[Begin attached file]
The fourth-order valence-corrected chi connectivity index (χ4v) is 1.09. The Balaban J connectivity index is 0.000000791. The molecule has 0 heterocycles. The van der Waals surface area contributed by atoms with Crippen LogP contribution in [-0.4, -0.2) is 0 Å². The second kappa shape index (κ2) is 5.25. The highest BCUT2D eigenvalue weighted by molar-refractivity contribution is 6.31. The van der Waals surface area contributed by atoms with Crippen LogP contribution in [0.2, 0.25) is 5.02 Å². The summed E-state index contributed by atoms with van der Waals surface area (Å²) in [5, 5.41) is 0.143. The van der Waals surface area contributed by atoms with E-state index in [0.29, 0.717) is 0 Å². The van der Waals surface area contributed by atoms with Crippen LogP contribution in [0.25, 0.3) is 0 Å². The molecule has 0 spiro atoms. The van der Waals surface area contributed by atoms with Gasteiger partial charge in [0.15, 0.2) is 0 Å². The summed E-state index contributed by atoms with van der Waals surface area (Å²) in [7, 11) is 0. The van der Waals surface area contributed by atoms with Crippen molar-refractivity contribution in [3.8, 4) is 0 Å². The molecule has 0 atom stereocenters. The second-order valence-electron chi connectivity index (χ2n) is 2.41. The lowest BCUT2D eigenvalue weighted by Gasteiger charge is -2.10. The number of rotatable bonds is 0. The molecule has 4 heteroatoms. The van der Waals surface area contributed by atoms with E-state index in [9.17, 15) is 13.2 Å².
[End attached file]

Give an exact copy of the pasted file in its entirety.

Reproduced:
The fourth-order valence-corrected chi connectivity index (χ4v) is 1.09. The Balaban J connectivity index is 0.000000791. The molecule has 0 heterocycles. The van der Waals surface area contributed by atoms with Crippen LogP contribution in [-0.4, -0.2) is 0 Å². The second kappa shape index (κ2) is 5.25. The highest BCUT2D eigenvalue weighted by molar-refractivity contribution is 6.31. The van der Waals surface area contributed by atoms with Crippen LogP contribution in [0.2, 0.25) is 5.02 Å². The summed E-state index contributed by atoms with van der Waals surface area (Å²) in [5, 5.41) is 0.143. The van der Waals surface area contributed by atoms with E-state index in [0.29, 0.717) is 0 Å². The van der Waals surface area contributed by atoms with Crippen LogP contribution in [0.25, 0.3) is 0 Å². The molecule has 0 spiro atoms. The van der Waals surface area contributed by atoms with Gasteiger partial charge in [0.15, 0.2) is 0 Å². The summed E-state index contributed by atoms with van der Waals surface area (Å²) in [7, 11) is 0. The van der Waals surface area contributed by atoms with Crippen molar-refractivity contribution in [3.8, 4) is 0 Å². The molecule has 0 atom stereocenters. The second-order valence-electron chi connectivity index (χ2n) is 2.41. The lowest BCUT2D eigenvalue weighted by Gasteiger charge is -2.10. The number of rotatable bonds is 0. The molecule has 4 heteroatoms. The van der Waals surface area contributed by atoms with E-state index in [9.17, 15) is 13.2 Å².